I can relate to the words Uncle Archie sang in his song, 'Took the Children Away', through my own family's history as members of the Stolen Generations and, in fact, five generations of Stolen Generations. His music represented vibrational healing for First Nations people. And although our pain is sometimes so insurmountable, pain that is unable to be put into words, Uncle Archie put that pain into song and into music which brought it to a whole other level. His words were part of the healing journey for lots of Stolen Generations people, and they've been the subject of many conversations I've had over the years with my elders.

In 2008 Uncle Archie performed the 'Took the Children Away' song in Federation Square after former Prime Minister Rudd delivered the National Apology to the Stolen Generations. This song was so powerful for so many. It was the cornerstone of his truth-telling to this nation and amplified the apology. We saw a First Nations man be able to give his own personal recollection and story, which enabled the voice for so many across this nation. This remains true right up until today. We can still see children being removed today, as Senator Thorpe has already mentioned, which is the ongoing legacy of colonialism in this country. The apology was only one part of it, and we still have so much work to do.

Uncle Archie was a recognised leader in the community, and in 2014 he established the Archie Roach Foundation to nurture meaningful and life-changing opportunities for First Nations artists. The foundation seeks to walk alongside those working in the arts, and young people heading down the wrong track, to support them to be the best that they can be. Two years ago, Uncle Archie launched the Archie Roach Stolen Generations Resources—a free package of educational support materials, developed by First Nations curriculum writers, to teach young Australians about Indigenous Australia, cultural identity and the Stolen Generations.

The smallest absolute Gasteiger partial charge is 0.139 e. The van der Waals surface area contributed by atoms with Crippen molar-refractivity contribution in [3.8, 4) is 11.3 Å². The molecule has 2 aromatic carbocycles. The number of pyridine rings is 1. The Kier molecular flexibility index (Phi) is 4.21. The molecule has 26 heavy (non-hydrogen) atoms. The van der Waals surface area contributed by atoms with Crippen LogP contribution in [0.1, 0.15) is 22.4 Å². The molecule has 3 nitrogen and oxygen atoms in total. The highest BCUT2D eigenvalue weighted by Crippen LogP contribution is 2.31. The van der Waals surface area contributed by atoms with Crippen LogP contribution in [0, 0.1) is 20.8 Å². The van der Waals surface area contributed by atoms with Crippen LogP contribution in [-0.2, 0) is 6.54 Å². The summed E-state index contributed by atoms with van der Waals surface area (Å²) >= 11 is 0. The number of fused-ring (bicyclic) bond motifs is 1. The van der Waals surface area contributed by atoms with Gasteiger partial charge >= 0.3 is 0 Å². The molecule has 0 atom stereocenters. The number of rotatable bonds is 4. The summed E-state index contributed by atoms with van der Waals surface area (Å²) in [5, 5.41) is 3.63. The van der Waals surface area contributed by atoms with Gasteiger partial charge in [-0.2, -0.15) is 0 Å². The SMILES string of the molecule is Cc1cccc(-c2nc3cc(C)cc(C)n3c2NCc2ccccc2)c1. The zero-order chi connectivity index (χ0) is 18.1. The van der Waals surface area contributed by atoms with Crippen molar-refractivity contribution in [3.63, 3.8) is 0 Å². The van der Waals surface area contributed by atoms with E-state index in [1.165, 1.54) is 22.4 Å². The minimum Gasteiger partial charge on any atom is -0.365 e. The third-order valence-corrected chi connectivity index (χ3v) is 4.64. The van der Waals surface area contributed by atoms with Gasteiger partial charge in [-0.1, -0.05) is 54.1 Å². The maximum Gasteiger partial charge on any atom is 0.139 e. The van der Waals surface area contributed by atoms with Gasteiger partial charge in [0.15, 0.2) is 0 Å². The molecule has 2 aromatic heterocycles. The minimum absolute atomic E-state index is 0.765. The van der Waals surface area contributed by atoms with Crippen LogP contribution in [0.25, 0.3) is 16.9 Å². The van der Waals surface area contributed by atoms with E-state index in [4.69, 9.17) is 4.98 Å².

I want to also pay tribute to the important work Uncle Archie did in the drug and alcohol space. Uncle Archie's own personal recovery from alcoholism was his story, and he shared that story. It was a symbol of the pain and the disconnect from culture that he felt acutely. On becoming the patron of the Western Regional Alcohol & Drug Centre, Uncle Archie reflected, and he said these words:

Recovering from alcoholism is part of my story. It's so important for people with alcohol and drug problems to have a service like WRAD that they can access for health. Rehab, as well as music, saved my life.

Speaking about the foundation, Uncle Archie also said:

The Foundation is a way for me to give back and pass on what's been given to me from people I've met on my journey who have pointed me in a different direction to a better way of life and understanding, to freedom.

I hope to be a signpost for others, to walk alongside and empower them to tell their story through the arts to point them in a deadly direction; in particular young people within the youth justice system.

Together we'll fly.

Uncle Archie was a once-in-a-lifetime person whose legacy touched so many. We remember and recognise his contribution not just in regard to music but also across First Nations communities across Australia. His contribution is in important community conversations, and it wasn't just his music, his song and his poetry; it was merely just his presence that people felt. Rest in power, Uncle.